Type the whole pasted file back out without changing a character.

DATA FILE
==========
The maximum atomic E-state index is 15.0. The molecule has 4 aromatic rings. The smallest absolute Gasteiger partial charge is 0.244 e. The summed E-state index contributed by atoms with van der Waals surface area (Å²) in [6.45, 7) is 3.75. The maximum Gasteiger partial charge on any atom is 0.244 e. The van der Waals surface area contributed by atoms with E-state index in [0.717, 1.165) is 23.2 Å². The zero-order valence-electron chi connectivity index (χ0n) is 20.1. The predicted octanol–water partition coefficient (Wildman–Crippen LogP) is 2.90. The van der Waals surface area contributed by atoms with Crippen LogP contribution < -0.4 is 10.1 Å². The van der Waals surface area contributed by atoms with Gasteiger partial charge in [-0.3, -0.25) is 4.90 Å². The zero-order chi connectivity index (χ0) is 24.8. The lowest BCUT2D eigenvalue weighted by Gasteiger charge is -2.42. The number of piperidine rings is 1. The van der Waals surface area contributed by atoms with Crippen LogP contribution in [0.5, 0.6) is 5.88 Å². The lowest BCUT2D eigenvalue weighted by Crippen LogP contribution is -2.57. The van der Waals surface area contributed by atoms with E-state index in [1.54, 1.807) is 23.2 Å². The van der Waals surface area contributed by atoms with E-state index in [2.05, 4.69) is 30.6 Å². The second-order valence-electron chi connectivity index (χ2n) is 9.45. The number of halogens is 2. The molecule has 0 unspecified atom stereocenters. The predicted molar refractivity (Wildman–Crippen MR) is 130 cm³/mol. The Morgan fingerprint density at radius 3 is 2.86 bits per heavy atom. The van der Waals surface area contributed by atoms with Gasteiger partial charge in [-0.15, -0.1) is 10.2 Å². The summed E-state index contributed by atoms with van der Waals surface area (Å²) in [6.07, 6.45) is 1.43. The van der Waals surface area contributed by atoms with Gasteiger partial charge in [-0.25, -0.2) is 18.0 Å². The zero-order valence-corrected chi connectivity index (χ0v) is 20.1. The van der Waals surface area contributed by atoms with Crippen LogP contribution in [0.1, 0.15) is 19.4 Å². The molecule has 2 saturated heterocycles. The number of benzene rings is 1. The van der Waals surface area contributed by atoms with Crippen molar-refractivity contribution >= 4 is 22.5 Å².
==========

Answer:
The maximum atomic E-state index is 15.0. The molecule has 4 aromatic rings. The smallest absolute Gasteiger partial charge is 0.244 e. The summed E-state index contributed by atoms with van der Waals surface area (Å²) in [6.45, 7) is 3.75. The maximum Gasteiger partial charge on any atom is 0.244 e. The van der Waals surface area contributed by atoms with E-state index in [0.717, 1.165) is 23.2 Å². The zero-order valence-electron chi connectivity index (χ0n) is 20.1. The predicted octanol–water partition coefficient (Wildman–Crippen LogP) is 2.90. The van der Waals surface area contributed by atoms with Crippen LogP contribution < -0.4 is 10.1 Å². The van der Waals surface area contributed by atoms with Gasteiger partial charge in [-0.3, -0.25) is 4.90 Å². The zero-order chi connectivity index (χ0) is 24.8. The lowest BCUT2D eigenvalue weighted by Gasteiger charge is -2.42. The number of piperidine rings is 1. The van der Waals surface area contributed by atoms with Crippen LogP contribution in [0.5, 0.6) is 5.88 Å². The lowest BCUT2D eigenvalue weighted by Crippen LogP contribution is -2.57. The van der Waals surface area contributed by atoms with E-state index in [1.54, 1.807) is 23.2 Å². The van der Waals surface area contributed by atoms with E-state index in [2.05, 4.69) is 30.6 Å². The second-order valence-electron chi connectivity index (χ2n) is 9.45. The number of halogens is 2. The molecule has 0 unspecified atom stereocenters. The predicted molar refractivity (Wildman–Crippen MR) is 130 cm³/mol. The Morgan fingerprint density at radius 3 is 2.86 bits per heavy atom. The van der Waals surface area contributed by atoms with Gasteiger partial charge in [-0.15, -0.1) is 10.2 Å². The summed E-state index contributed by atoms with van der Waals surface area (Å²) in [6.07, 6.45) is 1.43. The van der Waals surface area contributed by atoms with Gasteiger partial charge in [-0.25, -0.2) is 18.0 Å². The zero-order valence-corrected chi connectivity index (χ0v) is 20.1. The van der Waals surface area contributed by atoms with Crippen LogP contribution in [0.1, 0.15) is 19.4 Å². The molecule has 2 saturated heterocycles. The number of benzene rings is 1. The van der Waals surface area contributed by atoms with Crippen molar-refractivity contribution >= 4 is 22.5 Å².